DISCLAIMER: Guest op-eds on BOF do not necessarily reflect the opinion of the Founder/Editor-in-Chief nor do they represent the official stance of this website. – “Jett”
By James Armstrong (TWITTER: @JAMZARM)
I loved the DCEU and I couldn’t be more excited for the dawn of the DCU.
There’s something in the air that I haven’t been able to pinpoint until now. We’ve seen movies and film slates announced before. This time there’s a core, comforting feeling to this week’s announcement by James Gunn and Peter Safran that I can only compare to being a five-year-old walking the aisles of Toys “R” Us.
Things were simpler in the early 1990s: you had your choice of the latest Batman movie merch or the DC Comics superheroes line. As a kid, I loved it because while acting out scenes from the movies was fun you could invent your own adventures with the more open-ended DC toys.
Now, for the first time in a long time, the layout for future DC projects feels similarly streamlined.
When it comes to comic book movies I’m not a fan of rules. I’m perfectly happy with grounded, realistic Batfilms but believe the option for fantastical stories should be available, too.
To have Matt Reeves continue his brilliant Batman epic crime saga under an Elseworlds banner while we get a DCU Batman who can match wits against super-criminals is incredible. Again, it’s like being a kid. No limits, only what you can imagine.
I’m equally fascinated by Gunn’s comment that video games and animation will be tied in to this DCU. Stories that would be too costly to tell in live action, or with runtimes that rule out a theatrical run, can now be consequential to this new universe as animated films. If memory serves, we haven’t had an animated tie-in to a Batman movie since BATMAN: GOTHAM KNIGHT in 2008.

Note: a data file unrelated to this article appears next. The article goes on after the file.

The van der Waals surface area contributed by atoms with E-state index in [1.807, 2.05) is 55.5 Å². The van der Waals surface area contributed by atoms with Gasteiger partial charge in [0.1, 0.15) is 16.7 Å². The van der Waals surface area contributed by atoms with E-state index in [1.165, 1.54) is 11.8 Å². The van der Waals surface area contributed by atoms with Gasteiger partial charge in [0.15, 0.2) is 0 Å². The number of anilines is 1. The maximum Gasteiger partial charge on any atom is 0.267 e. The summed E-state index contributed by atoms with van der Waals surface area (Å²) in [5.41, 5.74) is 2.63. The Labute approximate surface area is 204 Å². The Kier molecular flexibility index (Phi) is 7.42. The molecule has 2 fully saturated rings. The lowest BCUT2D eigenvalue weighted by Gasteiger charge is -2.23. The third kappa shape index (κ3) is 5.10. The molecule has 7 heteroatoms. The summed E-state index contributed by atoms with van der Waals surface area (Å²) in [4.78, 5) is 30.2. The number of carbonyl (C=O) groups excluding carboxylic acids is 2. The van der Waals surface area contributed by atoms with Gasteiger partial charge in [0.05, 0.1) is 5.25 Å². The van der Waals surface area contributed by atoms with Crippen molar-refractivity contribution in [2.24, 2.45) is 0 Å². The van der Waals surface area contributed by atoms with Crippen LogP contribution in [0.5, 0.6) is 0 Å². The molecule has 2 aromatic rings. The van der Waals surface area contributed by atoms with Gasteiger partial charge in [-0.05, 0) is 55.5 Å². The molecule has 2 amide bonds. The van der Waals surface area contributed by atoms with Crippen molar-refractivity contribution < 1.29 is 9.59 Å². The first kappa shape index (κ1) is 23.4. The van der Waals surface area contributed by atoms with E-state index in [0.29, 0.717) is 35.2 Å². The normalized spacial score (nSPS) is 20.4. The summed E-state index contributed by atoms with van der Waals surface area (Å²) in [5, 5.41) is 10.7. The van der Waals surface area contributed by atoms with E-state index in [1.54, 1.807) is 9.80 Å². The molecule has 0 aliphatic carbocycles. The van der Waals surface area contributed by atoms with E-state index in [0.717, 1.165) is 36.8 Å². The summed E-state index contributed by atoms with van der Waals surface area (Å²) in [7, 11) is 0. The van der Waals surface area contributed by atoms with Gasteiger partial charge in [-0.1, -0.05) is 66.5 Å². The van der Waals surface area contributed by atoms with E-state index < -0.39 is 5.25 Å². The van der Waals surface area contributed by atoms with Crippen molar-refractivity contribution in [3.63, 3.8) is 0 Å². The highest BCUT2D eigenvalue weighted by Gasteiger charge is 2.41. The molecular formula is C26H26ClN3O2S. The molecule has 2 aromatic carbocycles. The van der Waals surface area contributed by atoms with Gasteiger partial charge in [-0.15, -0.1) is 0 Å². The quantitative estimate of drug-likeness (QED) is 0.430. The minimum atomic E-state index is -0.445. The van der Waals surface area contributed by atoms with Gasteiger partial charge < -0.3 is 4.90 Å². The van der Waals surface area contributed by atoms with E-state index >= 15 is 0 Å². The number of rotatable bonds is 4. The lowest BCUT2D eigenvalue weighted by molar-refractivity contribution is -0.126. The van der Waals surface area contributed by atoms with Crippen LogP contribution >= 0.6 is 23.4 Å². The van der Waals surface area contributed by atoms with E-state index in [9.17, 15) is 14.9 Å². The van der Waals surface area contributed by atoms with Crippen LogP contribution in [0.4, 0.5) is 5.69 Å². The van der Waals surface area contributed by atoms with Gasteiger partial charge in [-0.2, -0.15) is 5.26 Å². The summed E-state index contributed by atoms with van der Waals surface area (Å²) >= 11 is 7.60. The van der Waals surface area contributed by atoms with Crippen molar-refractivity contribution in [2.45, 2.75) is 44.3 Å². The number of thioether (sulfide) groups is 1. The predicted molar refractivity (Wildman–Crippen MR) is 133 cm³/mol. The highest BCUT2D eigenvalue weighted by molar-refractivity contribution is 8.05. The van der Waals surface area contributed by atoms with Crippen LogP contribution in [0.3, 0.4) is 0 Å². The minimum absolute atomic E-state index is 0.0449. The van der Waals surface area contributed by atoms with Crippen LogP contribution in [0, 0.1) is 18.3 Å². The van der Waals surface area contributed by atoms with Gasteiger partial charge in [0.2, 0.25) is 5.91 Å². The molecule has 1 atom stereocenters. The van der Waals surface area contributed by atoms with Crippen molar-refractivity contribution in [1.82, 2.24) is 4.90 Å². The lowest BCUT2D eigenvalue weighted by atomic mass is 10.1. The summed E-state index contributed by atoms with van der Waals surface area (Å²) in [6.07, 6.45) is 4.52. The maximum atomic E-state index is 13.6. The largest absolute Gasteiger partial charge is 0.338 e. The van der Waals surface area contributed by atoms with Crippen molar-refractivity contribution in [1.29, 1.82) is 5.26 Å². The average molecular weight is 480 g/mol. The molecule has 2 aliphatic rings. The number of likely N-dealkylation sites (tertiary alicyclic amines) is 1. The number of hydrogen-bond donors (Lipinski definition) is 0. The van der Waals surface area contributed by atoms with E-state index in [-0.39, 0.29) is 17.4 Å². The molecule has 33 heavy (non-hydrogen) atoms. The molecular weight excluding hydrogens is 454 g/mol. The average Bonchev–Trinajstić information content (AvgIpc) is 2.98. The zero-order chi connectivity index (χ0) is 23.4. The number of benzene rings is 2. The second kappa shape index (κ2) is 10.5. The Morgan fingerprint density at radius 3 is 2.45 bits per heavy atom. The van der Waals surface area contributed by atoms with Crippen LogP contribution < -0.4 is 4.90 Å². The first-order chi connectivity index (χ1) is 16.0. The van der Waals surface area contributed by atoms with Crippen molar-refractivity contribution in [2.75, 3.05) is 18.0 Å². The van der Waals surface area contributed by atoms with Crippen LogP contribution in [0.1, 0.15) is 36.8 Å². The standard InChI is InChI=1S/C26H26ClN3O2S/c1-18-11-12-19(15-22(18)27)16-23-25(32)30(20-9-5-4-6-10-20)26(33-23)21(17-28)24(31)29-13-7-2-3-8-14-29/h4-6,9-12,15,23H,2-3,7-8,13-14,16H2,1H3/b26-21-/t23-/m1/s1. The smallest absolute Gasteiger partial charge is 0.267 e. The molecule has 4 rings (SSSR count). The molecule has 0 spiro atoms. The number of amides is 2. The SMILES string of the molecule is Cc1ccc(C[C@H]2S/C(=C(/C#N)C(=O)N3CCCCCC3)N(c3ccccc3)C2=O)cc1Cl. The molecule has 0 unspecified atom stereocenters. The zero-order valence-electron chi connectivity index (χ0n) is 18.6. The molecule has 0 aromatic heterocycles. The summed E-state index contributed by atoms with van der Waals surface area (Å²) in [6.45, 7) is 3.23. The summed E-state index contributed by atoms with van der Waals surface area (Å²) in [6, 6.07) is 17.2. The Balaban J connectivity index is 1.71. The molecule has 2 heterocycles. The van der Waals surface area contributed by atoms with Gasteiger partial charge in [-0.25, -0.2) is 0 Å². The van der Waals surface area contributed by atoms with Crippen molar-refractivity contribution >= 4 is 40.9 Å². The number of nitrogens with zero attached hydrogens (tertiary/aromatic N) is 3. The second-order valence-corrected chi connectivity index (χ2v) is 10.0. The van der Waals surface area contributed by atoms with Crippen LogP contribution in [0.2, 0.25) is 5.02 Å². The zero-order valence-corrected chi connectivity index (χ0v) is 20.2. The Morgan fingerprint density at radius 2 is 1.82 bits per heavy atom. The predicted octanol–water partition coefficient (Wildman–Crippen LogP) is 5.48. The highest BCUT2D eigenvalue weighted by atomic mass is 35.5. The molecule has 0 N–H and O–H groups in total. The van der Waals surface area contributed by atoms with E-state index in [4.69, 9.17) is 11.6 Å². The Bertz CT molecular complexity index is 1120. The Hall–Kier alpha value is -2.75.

It was that best-of-both-worlds potential that made me cautiously optimistic about Gunn and Safran’s changes…but barely optimistic.
The first change was hearing that Henry Cavill would not return as Superman, something I strongly disagreed with. Having worked at a movie theater for 10 years and chatting with general audiences I can tell you that casting choices are more inside-baseball, fan-oriented priorities. I wholeheartedly believe that we could have had both Cavill and a new direction.
After doing the right thing and keeping an open mind I want to say that if these changes have you feeling resigned or upset I understand. But here’s the deal: it has not been for nothing.
When describing the DCEU I would say it was “a successful failure” in that it expanded the DC film universe but met with mixed critical and box office reception.
The analogy is borrowed from how NASA labeled the Apollo 13 mission, as the crew returned safe but did not land on the moon.
The DCEU, along with an assist from the early CW stuff, made me branch out beyond Batman. Prior to 2013 I only put up with the other characters. Superman was an afterthought and Wonder Woman, Flash, and Aquaman weren’t even on my radar. MAN OF STEEL, BATMAN V SUPERMAN, and the subsequent solo films changed that.
The casting for the DCEU was spot-on and the mythological aesthetic was incredibly beautiful. Most importantly, the films spoke to the Great Recession graduates who continually felt like they’d been left out. Seeing these heroes go through a rut, doubting where they were headed in life, only for them to get better spoke to me in a way no other comic book films had.
I’m proud that the DCEU films are on my movie shelf ready to be rewatched. But, you know, there’s “room for more,” as Wonder Woman said at the end of both JUSTICE LEAGUE cuts.
Ultimately, the DCEU was dealt far too many bad hands and self-inflicted wounds to the point where DC drama became a genre in itself! The very fact that the DCU will be a studio independent of corporate distractions is a solid win. While I’m not the biggest fan of Gunn’s filmography it’s refreshing to know that directors will get a sympathetic ear talking runtimes, story arcs, and casting with a creative like him instead of [insert executive here].
As Jett has always reminded us, we should relish the build-up to something new as much as the movies themselves. This change has the potential to give fans a better experience, fresh stories, and the shot-in-the-arm DC movies needed. – James Armstrong